Young People and Discourses of the Countryside
This research focuses on the creative challenges of understanding the ways in which young people imagine, define and create discourses of the countryside, in particular how they envision both the place of the countryside and their place in the countryside. This research pays attention to how rural youth situate themselves within discourses of the rural and in so doing, challenges previous constructions of the relationship between young people, the rural idyll and cultural marginality. Specifically, this research assesses the role and importance of place-myths, difference and embodied practices in the formation of identity.

Embodied Drinking Practices
This research extends our understanding of the ways in which young people in rural areas produce, negotiate and experience identity through an exploration of their drinking practices. Through a close ethnography of rural youth this research shows how pubs, clubs, bedrooms and other informal spaces such as ‘in the park’ provide arenas of performance in which identities are constructed, negotiated and reproduced. In particular this research explores the significance given by young people to their discursive drinking practices and the extent to which these practices lead to cultures of inclusion and/or exclusion, violence and sexuality. Through shedding light on drinking practices, this research reveals how this experimentation affects young people’s sense of their body, gender and belonging in the countryside. In an extension of this project I have begun a new collaborative project with Dr Marcia England (Miami University, Ohio) looking at public space and drinking practices in Butler County, Ohio and Somerset, UK. In particular we are exploring the embodied processes of drinking and the emergent affect of alcohol on the body.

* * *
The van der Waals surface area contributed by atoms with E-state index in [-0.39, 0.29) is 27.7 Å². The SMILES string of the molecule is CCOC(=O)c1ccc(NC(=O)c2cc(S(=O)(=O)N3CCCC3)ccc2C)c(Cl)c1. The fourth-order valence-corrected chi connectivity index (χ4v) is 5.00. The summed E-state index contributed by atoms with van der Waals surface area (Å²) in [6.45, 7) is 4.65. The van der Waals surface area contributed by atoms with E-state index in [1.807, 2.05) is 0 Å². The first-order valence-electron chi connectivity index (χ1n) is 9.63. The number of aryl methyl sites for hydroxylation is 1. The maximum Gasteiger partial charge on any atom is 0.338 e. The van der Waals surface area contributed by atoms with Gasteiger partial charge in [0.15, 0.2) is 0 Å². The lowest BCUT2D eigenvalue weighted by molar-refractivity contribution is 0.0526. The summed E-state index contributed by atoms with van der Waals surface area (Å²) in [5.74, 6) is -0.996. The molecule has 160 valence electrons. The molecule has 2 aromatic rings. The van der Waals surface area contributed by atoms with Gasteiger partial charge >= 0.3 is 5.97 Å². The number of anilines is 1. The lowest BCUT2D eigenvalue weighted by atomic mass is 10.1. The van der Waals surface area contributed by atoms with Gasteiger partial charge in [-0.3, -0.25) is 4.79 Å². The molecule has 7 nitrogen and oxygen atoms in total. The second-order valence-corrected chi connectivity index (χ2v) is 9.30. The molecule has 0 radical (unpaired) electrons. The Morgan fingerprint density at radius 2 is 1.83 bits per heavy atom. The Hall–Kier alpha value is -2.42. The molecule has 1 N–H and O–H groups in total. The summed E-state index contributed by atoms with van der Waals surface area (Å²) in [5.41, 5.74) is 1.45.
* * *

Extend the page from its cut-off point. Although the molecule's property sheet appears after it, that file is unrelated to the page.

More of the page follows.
Sustainable Lifestyles

A Life in the Country: Enabling Rural Futures for Young People
The overall aim of this project is to explore the extent to which a community development/partnership approach to rural youth work can best promote the social inclusion of young people within rural communities. Specifically this project intends:

  • To gain a deeper understanding of rural employment, housing and transport networks, examining how they operate, the geographical and social/ ‘professional’ areas they cover and their degree of ‘formality’ and/or ‘informality’.